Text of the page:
Please use this identifier to cite or link to this item: http://ahro.austin.org.au/austinjspui/handle/1/22488
Title: Familial Hypercholesterolaemia in 2020: A Leading Tier 1 Genomic Application.
Authors: Pang, Jing;Sullivan, David R;Brett, Tom;Kostner, Karam M;Hare, David L;Watts, Gerald F
Affiliation: Lipid Disorders Clinic, Cardiometabolic Services, Department of Cardiology, Royal Perth Hospital, Perth, WA, Australia
Faculty of Medicine, Dentistry and Health Sciences, University of Melbourne, Melbourne, Vic, Australia
Department of Cardiology, Austin Health, Heidelberg, Victoria, Australia
School of Medicine, Faculty of Health and Medical Sciences, University of Western Australia, Perth, WA, Australia
Department of Cardiology, Mater Hospital, University of Queensland, Brisbane, Qld, Australia
General Practice and Primary Health Care Research, School of Medicine, The University of Notre Dame Australia, Fremantle, WA, Australia
Department of Chemical Pathology, Royal Prince Alfred Hospital, NSW Health Pathology, Camperdown, Australia
Sydney Medical School, University of Sydney, Sydney, NSW, Australia
Issue Date: 24-Dec-2019
EDate: 2019-12-24
Citation: Heart, lung & circulation 2019; online first: 24 December
Abstract: Familial hypercholesterolaemia (FH) is caused by a major genetic defect in the low-density lipoprotein (LDL) clearance pathway. Characterised by LDL-cholesterol elevation from birth, FH confers a significant risk for premature coronary artery disease (CAD) if overlooked and untreated. With risk exposure beginning at birth, early detection and intervention is crucial for the prevention of CAD. Lowering LDL-cholesterol with lifestyle and statin therapy can reduce the risk of CAD. However, most individuals with FH will not reach guideline recommended LDL-cholesterol targets. FH has an estimated prevalence of approximately 1:250 in the community. Multiple strategies are required for screening, diagnosing and treating FH. Recent publications on FH provide new data for developing models of care, including new therapies. This review provides an overview of FH and outlines some recent advances in the care of FH for the prevention of CAD in affected families. The future care of FH in Australia should be developed within the context of the National Health Genomics Policy Framework.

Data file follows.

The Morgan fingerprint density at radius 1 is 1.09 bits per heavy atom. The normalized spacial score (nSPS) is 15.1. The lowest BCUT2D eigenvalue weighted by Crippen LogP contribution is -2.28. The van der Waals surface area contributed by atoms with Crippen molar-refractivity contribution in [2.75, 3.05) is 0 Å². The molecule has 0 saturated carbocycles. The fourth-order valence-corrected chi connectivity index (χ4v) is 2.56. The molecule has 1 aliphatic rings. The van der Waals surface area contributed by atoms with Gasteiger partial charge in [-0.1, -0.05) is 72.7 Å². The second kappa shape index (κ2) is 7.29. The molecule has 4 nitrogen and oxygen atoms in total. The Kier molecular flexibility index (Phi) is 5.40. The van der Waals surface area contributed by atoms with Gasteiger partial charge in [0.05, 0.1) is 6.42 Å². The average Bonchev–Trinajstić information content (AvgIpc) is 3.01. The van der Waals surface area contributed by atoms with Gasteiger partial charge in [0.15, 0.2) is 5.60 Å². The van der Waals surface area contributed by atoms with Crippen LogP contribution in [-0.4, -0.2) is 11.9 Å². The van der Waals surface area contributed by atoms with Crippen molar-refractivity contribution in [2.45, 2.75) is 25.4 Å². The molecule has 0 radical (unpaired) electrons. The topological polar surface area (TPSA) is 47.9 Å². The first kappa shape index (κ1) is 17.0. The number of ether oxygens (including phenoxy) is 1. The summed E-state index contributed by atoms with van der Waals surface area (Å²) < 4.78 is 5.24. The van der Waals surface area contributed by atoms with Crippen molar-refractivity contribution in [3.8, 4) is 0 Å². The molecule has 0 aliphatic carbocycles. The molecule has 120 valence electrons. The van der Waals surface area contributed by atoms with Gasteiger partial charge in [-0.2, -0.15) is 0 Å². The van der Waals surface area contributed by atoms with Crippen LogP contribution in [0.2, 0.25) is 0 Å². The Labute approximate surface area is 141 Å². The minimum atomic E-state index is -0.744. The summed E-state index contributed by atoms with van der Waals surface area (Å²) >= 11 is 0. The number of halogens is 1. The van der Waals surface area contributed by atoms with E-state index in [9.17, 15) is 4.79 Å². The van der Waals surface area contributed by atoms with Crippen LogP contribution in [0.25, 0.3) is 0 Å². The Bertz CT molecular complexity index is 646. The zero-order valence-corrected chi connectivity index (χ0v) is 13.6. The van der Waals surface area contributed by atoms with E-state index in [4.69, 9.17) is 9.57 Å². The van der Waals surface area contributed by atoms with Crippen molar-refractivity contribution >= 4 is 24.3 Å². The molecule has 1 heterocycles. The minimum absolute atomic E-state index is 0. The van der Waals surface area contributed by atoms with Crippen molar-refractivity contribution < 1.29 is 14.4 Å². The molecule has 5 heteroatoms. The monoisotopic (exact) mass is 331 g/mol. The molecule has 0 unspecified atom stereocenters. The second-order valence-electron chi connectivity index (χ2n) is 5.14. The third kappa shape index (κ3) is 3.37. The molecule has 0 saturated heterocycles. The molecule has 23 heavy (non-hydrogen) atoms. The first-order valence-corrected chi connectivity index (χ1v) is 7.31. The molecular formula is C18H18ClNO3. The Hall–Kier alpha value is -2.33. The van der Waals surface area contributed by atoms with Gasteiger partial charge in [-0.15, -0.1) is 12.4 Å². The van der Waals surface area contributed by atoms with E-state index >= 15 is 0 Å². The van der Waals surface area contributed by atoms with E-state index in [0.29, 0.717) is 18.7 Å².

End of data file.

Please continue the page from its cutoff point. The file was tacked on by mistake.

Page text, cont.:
URI: http://ahro.austin.org.au/austinjspui/handle/1/22488
DOI: 10.1016/j.hlc.2019.12.002
PubMed URL: 31974028
Type: Journal Article
Review
Subjects: Diagnosis
Familial hypercholesterolaemia
Heart disease
Prevention
Screening
Treatment
Appears in Collections:Journal articles

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